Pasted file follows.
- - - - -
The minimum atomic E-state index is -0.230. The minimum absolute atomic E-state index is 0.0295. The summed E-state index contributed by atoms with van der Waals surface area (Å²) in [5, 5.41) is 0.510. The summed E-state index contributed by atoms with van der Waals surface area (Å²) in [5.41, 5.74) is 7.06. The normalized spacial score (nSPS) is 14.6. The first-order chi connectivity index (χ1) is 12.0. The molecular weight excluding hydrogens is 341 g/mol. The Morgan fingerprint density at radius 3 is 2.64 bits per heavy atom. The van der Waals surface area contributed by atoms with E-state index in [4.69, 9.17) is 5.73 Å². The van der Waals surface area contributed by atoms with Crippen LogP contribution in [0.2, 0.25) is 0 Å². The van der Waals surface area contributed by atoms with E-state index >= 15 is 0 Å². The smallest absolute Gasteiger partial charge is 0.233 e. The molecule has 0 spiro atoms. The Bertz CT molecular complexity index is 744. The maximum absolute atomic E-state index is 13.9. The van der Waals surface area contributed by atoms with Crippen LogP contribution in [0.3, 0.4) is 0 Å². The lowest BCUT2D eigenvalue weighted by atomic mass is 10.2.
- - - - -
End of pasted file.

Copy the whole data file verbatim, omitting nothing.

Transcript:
The minimum atomic E-state index is -0.230. The minimum absolute atomic E-state index is 0.0295. The summed E-state index contributed by atoms with van der Waals surface area (Å²) in [5, 5.41) is 0.510. The summed E-state index contributed by atoms with van der Waals surface area (Å²) in [5.41, 5.74) is 7.06. The normalized spacial score (nSPS) is 14.6. The first-order chi connectivity index (χ1) is 12.0. The molecular weight excluding hydrogens is 341 g/mol. The Morgan fingerprint density at radius 3 is 2.64 bits per heavy atom. The van der Waals surface area contributed by atoms with E-state index in [4.69, 9.17) is 5.73 Å². The van der Waals surface area contributed by atoms with Crippen LogP contribution in [0.2, 0.25) is 0 Å². The van der Waals surface area contributed by atoms with E-state index >= 15 is 0 Å². The smallest absolute Gasteiger partial charge is 0.233 e. The molecule has 0 spiro atoms. The Bertz CT molecular complexity index is 744. The maximum absolute atomic E-state index is 13.9. The van der Waals surface area contributed by atoms with Crippen LogP contribution in [0.3, 0.4) is 0 Å². The lowest BCUT2D eigenvalue weighted by atomic mass is 10.2.